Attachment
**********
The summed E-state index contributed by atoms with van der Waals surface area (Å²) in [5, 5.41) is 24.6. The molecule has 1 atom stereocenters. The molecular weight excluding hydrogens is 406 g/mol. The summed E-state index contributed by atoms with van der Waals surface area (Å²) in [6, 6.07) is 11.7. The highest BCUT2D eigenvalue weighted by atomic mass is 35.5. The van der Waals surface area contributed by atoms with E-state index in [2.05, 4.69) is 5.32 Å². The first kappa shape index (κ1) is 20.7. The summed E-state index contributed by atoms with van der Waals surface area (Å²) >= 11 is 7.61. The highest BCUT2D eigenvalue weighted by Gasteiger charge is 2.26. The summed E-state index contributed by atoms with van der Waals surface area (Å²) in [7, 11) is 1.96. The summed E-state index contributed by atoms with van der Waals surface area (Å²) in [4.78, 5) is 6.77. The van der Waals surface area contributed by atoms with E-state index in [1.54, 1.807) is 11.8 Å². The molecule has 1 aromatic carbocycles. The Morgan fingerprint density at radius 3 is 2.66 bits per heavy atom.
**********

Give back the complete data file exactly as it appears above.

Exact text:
The summed E-state index contributed by atoms with van der Waals surface area (Å²) in [5, 5.41) is 24.6. The molecule has 1 atom stereocenters. The molecular weight excluding hydrogens is 406 g/mol. The summed E-state index contributed by atoms with van der Waals surface area (Å²) in [6, 6.07) is 11.7. The highest BCUT2D eigenvalue weighted by atomic mass is 35.5. The van der Waals surface area contributed by atoms with E-state index in [2.05, 4.69) is 5.32 Å². The first kappa shape index (κ1) is 20.7. The summed E-state index contributed by atoms with van der Waals surface area (Å²) >= 11 is 7.61. The highest BCUT2D eigenvalue weighted by Gasteiger charge is 2.26. The summed E-state index contributed by atoms with van der Waals surface area (Å²) in [7, 11) is 1.96. The summed E-state index contributed by atoms with van der Waals surface area (Å²) in [4.78, 5) is 6.77. The van der Waals surface area contributed by atoms with E-state index in [1.54, 1.807) is 11.8 Å². The molecule has 1 aromatic carbocycles. The Morgan fingerprint density at radius 3 is 2.66 bits per heavy atom.